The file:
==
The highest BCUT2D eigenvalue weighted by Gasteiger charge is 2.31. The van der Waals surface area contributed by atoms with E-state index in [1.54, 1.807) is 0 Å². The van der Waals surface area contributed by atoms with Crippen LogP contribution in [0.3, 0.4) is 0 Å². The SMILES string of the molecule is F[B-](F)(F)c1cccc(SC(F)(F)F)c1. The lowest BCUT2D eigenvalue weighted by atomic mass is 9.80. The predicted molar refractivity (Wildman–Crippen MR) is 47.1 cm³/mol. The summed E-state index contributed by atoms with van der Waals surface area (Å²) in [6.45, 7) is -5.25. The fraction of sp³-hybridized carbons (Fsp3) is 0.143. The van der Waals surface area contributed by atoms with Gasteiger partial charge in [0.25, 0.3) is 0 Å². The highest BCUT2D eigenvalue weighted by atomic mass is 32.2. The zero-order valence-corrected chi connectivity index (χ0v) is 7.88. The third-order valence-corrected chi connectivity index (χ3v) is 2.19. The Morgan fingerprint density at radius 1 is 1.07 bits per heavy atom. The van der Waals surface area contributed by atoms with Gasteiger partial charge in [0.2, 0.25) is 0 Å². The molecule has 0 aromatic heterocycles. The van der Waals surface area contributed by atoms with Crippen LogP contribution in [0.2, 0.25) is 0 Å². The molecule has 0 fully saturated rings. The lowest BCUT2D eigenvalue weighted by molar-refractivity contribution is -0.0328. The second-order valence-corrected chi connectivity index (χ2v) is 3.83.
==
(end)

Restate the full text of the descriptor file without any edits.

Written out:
The highest BCUT2D eigenvalue weighted by Gasteiger charge is 2.31. The van der Waals surface area contributed by atoms with E-state index in [1.54, 1.807) is 0 Å². The van der Waals surface area contributed by atoms with Crippen LogP contribution in [0.3, 0.4) is 0 Å². The SMILES string of the molecule is F[B-](F)(F)c1cccc(SC(F)(F)F)c1. The lowest BCUT2D eigenvalue weighted by atomic mass is 9.80. The predicted molar refractivity (Wildman–Crippen MR) is 47.1 cm³/mol. The summed E-state index contributed by atoms with van der Waals surface area (Å²) in [6.45, 7) is -5.25. The fraction of sp³-hybridized carbons (Fsp3) is 0.143. The van der Waals surface area contributed by atoms with Gasteiger partial charge in [0.25, 0.3) is 0 Å². The highest BCUT2D eigenvalue weighted by atomic mass is 32.2. The zero-order valence-corrected chi connectivity index (χ0v) is 7.88. The third-order valence-corrected chi connectivity index (χ3v) is 2.19. The Morgan fingerprint density at radius 1 is 1.07 bits per heavy atom. The van der Waals surface area contributed by atoms with Gasteiger partial charge in [0.2, 0.25) is 0 Å². The molecule has 0 aromatic heterocycles. The van der Waals surface area contributed by atoms with Crippen LogP contribution in [0.2, 0.25) is 0 Å². The molecule has 0 fully saturated rings. The lowest BCUT2D eigenvalue weighted by molar-refractivity contribution is -0.0328. The second-order valence-corrected chi connectivity index (χ2v) is 3.83.